At the destination, samples will arrive at a rate which in the long term matches the rate at which they are produced by the source, though in most networks there will be short term fluctuations because the samples are grouped into packets (so arrive in bunches) and some packets take longer than others to traverse the network (so the bunches arrive at irregular intervals). The destination interface thus needs a FIFO buffer in which the incoming samples are stored, and from which one sample is taken at each tick of the destination sample clock. At the start of transmission, the first sample should be taken when the FIFO is half full.
If the destination clock has exactly the same frequency as the source clock (for example, if they are both locked to GPS), then the FIFO will continue indefinitely to be approximately half full. However, if it has a higher frequency than the source clock then samples will be taken from the FIFO more quickly than they arrive and eventually the FIFO will be empty when a sample is required. Similarly, if it has a lower frequency the FIFO will gradually fill and eventually some samples will be lost.
For example, if the destination frequency is 10ppm less than the source frequency, the amount of audio data in the FIFO increases by 3 msec every 5 minutes; if 10ppm more, it decreases at the same rate.
One solution to this problem is to control the output sample frequency such that the amount of data in the FIFO remains within defined limits; the size of the FIFO and the limit values are chosen according to the characteristics of the network. The control algorithm needs to be able to lock fairly quickly to the incoming data rate when a new connection is set up, while also minimising both high- and low-frequency jitter in the output sample clock.
A software algorithm that can adjust the output bit clock in multiples of approximately 1ppm, with at least two seconds between adjustments, has been found to be highly successful in the case of AES3 digital outputs, keeping the jitter well within the AES3 specification and allowing a good sample clock to be recovered from the AES3 signal for D-to-A conversion. The rate at which the adjustments take place limits the low-frequency jitter to less than 0.3 Hz.
There are, however, many circumstances in which the output must be synchronised to local equipment such as digital mixing desks. Also, the two channels of an AES3 output may contain data from different sources, which must therefore be synchronised to each other.
The best strategy in this case is to frequency-lock all sample clocks to a global reference such as the Global Positioning System.
Another possibility is to continuously transmit an audio signal from one studio to all the others, and frequency-lock their "house sync" signals to the incoming packet stream; this still requires sample rate conversion when receiving from a "foreign" source.
It must be noted that none of these strategies will cope with "vari-speed" operation, in which the sample clock is deliberately changed by up to 12.5%, for instance to bring a backing track into tune with a singer. It would be very difficult to make the output clock follow the input clock closely enough without introducing unacceptable amounts of jitter, so any vari-speed signals must be sample-rate-converted to a stable clock before transmission.
One of the major advantages of digital compared with analogue is that the processing, storage, and transmission stages do not contribute unwanted content (such as tape hiss) to the signal which cannot then be separated from it.
When signals are transmitted over cables, errors in the binary values will only occur as a result of faulty equipment, and when transmitting over public networks the error rate depends on how diligent the telecommunications provider is in taking faulty links out of service and repairing them. In practice, errors are extremely rare in most systems, with no errors at all occurring over periods of several months.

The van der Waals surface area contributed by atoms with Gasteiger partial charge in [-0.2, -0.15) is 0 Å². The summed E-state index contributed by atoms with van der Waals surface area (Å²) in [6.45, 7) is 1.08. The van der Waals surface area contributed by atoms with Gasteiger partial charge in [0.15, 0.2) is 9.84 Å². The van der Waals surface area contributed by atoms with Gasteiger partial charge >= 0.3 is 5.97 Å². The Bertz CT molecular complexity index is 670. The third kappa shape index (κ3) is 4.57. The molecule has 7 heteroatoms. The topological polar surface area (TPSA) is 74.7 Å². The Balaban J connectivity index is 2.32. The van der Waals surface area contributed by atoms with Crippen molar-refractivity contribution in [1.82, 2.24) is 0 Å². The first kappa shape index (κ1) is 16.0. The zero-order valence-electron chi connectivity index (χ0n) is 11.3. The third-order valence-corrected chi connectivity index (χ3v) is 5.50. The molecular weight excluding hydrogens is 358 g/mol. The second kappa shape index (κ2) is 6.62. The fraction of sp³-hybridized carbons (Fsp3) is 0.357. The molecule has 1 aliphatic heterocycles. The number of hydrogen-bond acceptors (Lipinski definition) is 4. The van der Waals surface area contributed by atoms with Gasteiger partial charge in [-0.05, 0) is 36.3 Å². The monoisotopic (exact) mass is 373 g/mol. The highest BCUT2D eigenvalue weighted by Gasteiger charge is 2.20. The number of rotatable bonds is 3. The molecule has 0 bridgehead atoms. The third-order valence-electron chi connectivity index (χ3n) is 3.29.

When errors do occur, they tend to occur in bursts, so any system for correcting them must cope with bursts of errors as well as single-bit errors.
There are two common methods of error correction:
forward error correction, in which redundant information, from which the true values can be reconstructed, is included in the data; and
error detection, with faulty packets being discarded and lost packets (including those that were discarded) being retransmitted.
Forward error correction introduces encoding delays; the redundant information must be calculated over a block of data significantly longer than the longest error burst, and the recipient may need to receive the whole block before it is able to output the first sample (and must therefore have an extra buffering delay at least as long as the time it takes a whole block to arrive).
Error detection and retransmission increases the buffering delay even more, because a receiver must allow enough time to request and receive a retransmission before it needs to output the audio data.
PCM audio has a number of features that differentiate it from most applications in which error detection and correction are used.
On a call carrying, say, 6 samples per packet of 48kHz audio, one packet is sent every 125 µsec. On a 155 Mbit/s SDH link, an error burst that affected more than one packet would need to be nearly 20,000 bits long, so it is reasonable to concentrate on error bursts that affect only one packet.
The audio data itself includes a fair amount of redundancy, so if a few samples are lost it is possible to construct plausible values for them from the adjacent samples.
Bit errors in audio data are only really important if they affect the upper bits of the sample; if a sample is discarded and recreated because of an error in one of the lower bits, the replacement sample is likely to be a worse approximation to the true value than the corrupted sample.
It follows that the best strategy is probably
to include redundant information (such as a CRC) that will protect the top bits of each sample,
to label the packets so that lost packets can be detected, and
to use interpolation to recreate lost samples.
This is the approach taken in the AES47 standard, and in Flexilink.
The receiving equipment needs to log the occurrence of errors, so that remedial measures can be taken before the effects become audible.